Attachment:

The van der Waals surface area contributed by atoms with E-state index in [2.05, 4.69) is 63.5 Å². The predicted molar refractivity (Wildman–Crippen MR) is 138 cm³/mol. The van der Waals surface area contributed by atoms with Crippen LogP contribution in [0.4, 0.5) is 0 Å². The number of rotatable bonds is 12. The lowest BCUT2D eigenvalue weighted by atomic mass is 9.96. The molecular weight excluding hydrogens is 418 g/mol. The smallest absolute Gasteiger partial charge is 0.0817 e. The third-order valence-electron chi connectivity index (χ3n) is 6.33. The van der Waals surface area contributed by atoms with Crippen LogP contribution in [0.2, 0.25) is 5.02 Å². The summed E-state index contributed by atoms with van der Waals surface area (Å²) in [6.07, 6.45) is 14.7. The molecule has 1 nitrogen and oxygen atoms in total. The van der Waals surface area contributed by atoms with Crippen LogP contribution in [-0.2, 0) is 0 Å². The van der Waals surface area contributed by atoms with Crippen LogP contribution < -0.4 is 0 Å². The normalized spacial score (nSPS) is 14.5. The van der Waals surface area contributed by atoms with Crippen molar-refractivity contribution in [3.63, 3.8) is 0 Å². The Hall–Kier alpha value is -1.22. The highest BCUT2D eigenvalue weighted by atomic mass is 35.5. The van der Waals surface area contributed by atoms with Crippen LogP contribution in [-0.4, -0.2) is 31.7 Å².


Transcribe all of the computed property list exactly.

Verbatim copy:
The van der Waals surface area contributed by atoms with E-state index in [2.05, 4.69) is 63.5 Å². The predicted molar refractivity (Wildman–Crippen MR) is 138 cm³/mol. The van der Waals surface area contributed by atoms with Crippen LogP contribution in [0.4, 0.5) is 0 Å². The number of rotatable bonds is 12. The lowest BCUT2D eigenvalue weighted by atomic mass is 9.96. The molecular weight excluding hydrogens is 418 g/mol. The smallest absolute Gasteiger partial charge is 0.0817 e. The third-order valence-electron chi connectivity index (χ3n) is 6.33. The van der Waals surface area contributed by atoms with Crippen LogP contribution in [0.2, 0.25) is 5.02 Å². The summed E-state index contributed by atoms with van der Waals surface area (Å²) in [6.07, 6.45) is 14.7. The molecule has 1 nitrogen and oxygen atoms in total. The van der Waals surface area contributed by atoms with Crippen LogP contribution in [-0.2, 0) is 0 Å². The van der Waals surface area contributed by atoms with Crippen LogP contribution < -0.4 is 0 Å². The normalized spacial score (nSPS) is 14.5. The van der Waals surface area contributed by atoms with Crippen molar-refractivity contribution in [3.63, 3.8) is 0 Å². The Hall–Kier alpha value is -1.22. The highest BCUT2D eigenvalue weighted by atomic mass is 35.5. The van der Waals surface area contributed by atoms with Crippen LogP contribution in [-0.4, -0.2) is 31.7 Å².